A lone vase of flowers left on Las Vegas Boulevard and Reno Avenue for the victims of the mass shooting on Oct. 2, 2017 in Las Vegas, Nev. (Marcus Yam/Los Angeles Times/TNS)

Lee: U.S. must redefine ‘terrorism’

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In light of recent attacks, the United States needs to redefine terrorism to encompass all acts of modern terror.

By Ella Lee
ella-lee@uiowa.edu

In today’s world, terrorism — without a doubt — is rampant. Since the beginning of 2017, more than 1,300 acts of terrorism have been committed globally. In light of recent events, however, the line between what is terrorism and what is not has become blurred.

According to Title 22, Chapter 38 of the U.S. Code, the term “terrorism” is defined as “premeditated, politically motivated violence perpetrated against noncombatant targets by subnational groups or clandestine agents.”

Furthermore, the USA Patriot Act of 2001 defines domestic terrorism as “activities that (A) involve acts dangerous to human life that are a violation of the criminal laws of the U.S. or of any state; (B) appear to be intended (i) to intimidate or coerce a civilian population; (ii) to influence the policy of a government by intimidation or coercion; or (iii) to affect the conduct of a government by mass destruction, assassination, or kidnapping; and (C) occur primarily within the territorial jurisdiction of the U.S.”

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Under these definitions, terrorism in the U.S. includes the 9/11 attacks perpetrated by Al Qaeda, the Boston Marathon bombing perpetrated by Tamerlan and Dzhokhar Tsarnaev, the Orlando night club shooting perpetrated by Omar Mateen, and others of similar stature. Though seemingly comprehensive, these definitions leave out many attacks that should be defined as acts of terror, including the Las Vegas shooting that took place on Oct. 1 and was perpetrated by Stephen Paddock.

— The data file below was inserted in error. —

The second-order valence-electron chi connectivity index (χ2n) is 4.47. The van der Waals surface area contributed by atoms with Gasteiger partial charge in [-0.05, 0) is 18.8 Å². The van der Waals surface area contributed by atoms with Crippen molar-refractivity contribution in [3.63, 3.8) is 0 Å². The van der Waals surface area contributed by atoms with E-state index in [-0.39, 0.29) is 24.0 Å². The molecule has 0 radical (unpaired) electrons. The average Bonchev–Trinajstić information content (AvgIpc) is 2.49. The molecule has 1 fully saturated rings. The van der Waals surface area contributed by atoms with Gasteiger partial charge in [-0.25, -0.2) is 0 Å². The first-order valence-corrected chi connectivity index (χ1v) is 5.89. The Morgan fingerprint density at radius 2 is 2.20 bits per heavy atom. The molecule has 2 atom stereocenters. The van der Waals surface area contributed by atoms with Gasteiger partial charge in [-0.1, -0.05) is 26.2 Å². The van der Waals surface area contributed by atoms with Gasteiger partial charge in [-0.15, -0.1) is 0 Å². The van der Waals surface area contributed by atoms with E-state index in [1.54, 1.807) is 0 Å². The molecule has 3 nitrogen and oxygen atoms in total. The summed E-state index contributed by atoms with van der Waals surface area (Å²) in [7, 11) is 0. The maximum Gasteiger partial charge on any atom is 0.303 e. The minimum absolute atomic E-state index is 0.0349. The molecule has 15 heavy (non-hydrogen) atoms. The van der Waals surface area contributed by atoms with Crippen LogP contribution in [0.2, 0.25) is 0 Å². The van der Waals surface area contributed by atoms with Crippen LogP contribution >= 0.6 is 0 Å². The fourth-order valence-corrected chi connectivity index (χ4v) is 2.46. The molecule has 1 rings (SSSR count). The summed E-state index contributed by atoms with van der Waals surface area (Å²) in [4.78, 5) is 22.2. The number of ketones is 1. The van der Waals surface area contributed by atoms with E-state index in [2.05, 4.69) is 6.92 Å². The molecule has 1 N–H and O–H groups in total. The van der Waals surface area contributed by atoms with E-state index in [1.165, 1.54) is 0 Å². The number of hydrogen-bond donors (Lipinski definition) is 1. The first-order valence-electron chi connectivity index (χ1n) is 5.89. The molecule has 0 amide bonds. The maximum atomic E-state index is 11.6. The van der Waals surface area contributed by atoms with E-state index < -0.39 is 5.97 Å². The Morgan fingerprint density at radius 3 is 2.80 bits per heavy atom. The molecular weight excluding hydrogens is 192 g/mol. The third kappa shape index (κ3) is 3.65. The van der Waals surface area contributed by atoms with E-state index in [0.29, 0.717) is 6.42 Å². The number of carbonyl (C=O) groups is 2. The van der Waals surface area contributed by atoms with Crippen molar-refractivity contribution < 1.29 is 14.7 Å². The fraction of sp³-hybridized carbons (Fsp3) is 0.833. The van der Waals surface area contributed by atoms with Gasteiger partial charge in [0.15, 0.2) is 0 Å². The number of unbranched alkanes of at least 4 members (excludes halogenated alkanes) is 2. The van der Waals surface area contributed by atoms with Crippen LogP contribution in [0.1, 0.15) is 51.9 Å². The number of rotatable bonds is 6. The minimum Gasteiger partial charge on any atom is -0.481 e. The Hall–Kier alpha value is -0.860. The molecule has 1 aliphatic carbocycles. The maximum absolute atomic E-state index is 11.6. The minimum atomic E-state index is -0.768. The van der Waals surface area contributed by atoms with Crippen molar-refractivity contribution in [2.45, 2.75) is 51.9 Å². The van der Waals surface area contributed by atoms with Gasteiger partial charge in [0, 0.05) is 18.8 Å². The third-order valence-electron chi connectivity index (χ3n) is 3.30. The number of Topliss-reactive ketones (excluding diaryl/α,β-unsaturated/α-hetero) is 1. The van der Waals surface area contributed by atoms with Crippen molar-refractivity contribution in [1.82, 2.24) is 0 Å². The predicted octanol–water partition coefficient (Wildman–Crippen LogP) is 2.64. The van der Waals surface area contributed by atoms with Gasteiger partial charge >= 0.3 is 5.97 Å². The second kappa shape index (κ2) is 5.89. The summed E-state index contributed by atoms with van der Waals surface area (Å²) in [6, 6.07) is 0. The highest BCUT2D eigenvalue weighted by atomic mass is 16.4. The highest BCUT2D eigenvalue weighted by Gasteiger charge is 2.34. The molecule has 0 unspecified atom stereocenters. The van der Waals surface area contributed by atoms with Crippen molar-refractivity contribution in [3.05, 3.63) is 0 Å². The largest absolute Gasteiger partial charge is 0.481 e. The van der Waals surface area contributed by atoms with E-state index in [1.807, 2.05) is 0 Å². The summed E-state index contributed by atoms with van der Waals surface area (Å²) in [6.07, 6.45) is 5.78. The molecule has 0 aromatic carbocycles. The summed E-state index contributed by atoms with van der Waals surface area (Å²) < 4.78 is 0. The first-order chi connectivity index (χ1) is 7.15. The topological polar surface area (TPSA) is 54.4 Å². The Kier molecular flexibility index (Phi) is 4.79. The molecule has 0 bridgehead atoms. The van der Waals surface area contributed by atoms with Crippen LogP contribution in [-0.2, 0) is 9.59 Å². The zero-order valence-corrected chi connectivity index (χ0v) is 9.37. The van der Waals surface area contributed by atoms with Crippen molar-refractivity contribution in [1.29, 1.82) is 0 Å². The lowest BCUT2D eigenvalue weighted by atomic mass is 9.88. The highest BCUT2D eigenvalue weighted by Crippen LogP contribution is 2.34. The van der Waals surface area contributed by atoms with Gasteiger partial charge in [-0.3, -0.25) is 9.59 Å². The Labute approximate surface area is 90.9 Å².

“We thought we might find some ideology, some economic, or political, or social reason,” Clark County Sheriff Joe Lombardo said during a briefing after the attack. “Some medical reason. But we haven’t found it yet.”

Without a clear motive, Paddock cannot be deemed a terrorist because his actions do not fulfill the full definition.

“We have the tendency to label anything we abhor as terrorism,” Georgetown University Director of Security Studies Bruce Hoffman said. “But the fact is, even if it may cause terror and generate profound fear and anxiety, it’s the political motive that is salient in determining whether it’s an act of terrorism.”

Without any political motive, many horrific events executed against innocent people cannot be proven as acts of terror; this includes the attacks that Theodore Kaczynski, the infamous Unabomber, committed.

“I certainly don’t claim to be an altruist or to be acting for the ‘good’ (whatever that is) of the human race,” Kaczynski wrote in an April 1971 journal entry. “I act merely from a desire for revenge.”

What appears on the outside to be a textbook example of domestic terrorism cannot be proven to be so because Kaczynski acted with no political motive. In light of the exponentially growing, deadly assaults on innocent civilians, the definition of terrorism is in need of remodeling.

In Australia’s official definition for terrorism, “religious, political, or ideological” motives are required for an act to be considered terrorism. In France, a list of actions — “intentional homicide, assault, kidnapping, hijacking, theft, extortion, property destruction, membership in an illegal armed group, digital crimes, forgery, and more — carried out with the goal of ‘seriously disturbing public order through intimidation or terror’ ” — are included in its definition of terrorism.

Terror, as defined by the Oxford dictionaries, is extreme fear or the use of extreme fear to intimidate people. The suffix -ism, defined by Oxford dictionaries, is a distinctive practice, system, or philosophy. The U.S. must redefine what terrorism means to encompass all acts of extreme intimidation against the public.

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